Yes, the position is very difficult for him, so difficult that I am prepared to take the voice of the people on the matter to-morrow. Now I want to say that a more petty speech from a man in the position of the hon. member for Standerton I have not heard for a long time. The hon. member gets up here, he who formerly had so much to say about the constitutional position at the commencement of the debate, the member who has said that we are touching something holy if we touch the constitution and that we therefore should have introduced this at the beginning of the session, he rises here, this idealist, this great constitutionalist, and brings out his real reason for objection to the proposal and says in so many words that it is nothing else, but that he simply does not wish to give the Labour party any place in the Government of the country. That is the high constitutional position to which he eventually must come. But the hon. member for Standerton forgets to say here this afternoon that the position is so changed by what happened during the past year and the influence on the Government by the Labour section of it is such that the people outside say: “no, we never believed it would go that way.” I just want to remind the hon. member for Standerton a bit that we have had two elections since this Parliament met and how badly he and his party came off at them. We shall have another election to-morrow or the day after to-morrow and it will go exactly the same way. I would advise the hon. member for Standerton to wait and see for a bit and then he will perhaps be right. Nothing is impossible. But I would advise him to at least be careful to first of all see a little. But it is so clear to me now what the whole Opposition policy is in respect of this Bill, and particularly the attitude of the hon. member for Standerton. We will recollect that the first Bill of any moment introduced into this House was the Bill for the control of diamonds. What did my hon. friend say then? He commenced by trying to frighten the whole world that that was a socialistic, a labour measure.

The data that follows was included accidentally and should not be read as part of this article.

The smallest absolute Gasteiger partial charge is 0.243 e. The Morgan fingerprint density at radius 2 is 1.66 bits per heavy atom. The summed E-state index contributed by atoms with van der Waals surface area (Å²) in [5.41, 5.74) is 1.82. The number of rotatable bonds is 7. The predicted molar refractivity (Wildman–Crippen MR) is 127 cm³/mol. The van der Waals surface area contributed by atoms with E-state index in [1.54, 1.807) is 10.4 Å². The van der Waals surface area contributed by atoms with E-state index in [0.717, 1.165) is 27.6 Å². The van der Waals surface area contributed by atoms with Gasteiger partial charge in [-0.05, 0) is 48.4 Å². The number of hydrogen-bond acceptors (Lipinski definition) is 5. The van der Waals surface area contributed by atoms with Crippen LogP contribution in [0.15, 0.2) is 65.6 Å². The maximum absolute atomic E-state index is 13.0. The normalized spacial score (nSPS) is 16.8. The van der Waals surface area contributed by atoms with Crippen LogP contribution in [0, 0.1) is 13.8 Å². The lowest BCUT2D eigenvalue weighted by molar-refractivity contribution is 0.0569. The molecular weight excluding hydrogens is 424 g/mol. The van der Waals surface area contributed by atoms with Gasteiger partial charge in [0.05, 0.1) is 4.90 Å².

That is so.
It may then be socialistic, but I just want to tell him this that it originated in the bosom of the Nationalist party, and let me say that I am thankful to the people of the country to-day, and will remain thankful, for this Act, and I am prepared to meet the hon. member for Standerton on a platform outside and to ask the opinion of the people. At the commencement of our Government they began with this frightening policy and it is again the last word of the hon. member for Standerton. That is what makes him so petty. He first tried to startle the people outside by saying that we now had a socialistic or communistic Government in the country.
Yes, the hon. members are just as petty as the hon. member for Standerton. I am sorry that the hon. member for Standerton has taken up this attitude. I can understand the petty narrowness of the ordinary member who gets no higher and cannot get a more sound view, but from the hon. member for Standerton—and then still only with the object of making a little party capital out of it—I had expected something different. I had thought we had grown out of that a bit, but what has made me comprehend how petty the hon. member for Standerton is is that he said “we already have quite too much labour influence in the Cabinet; in the country they must not get stronger, we have quite enough of them.”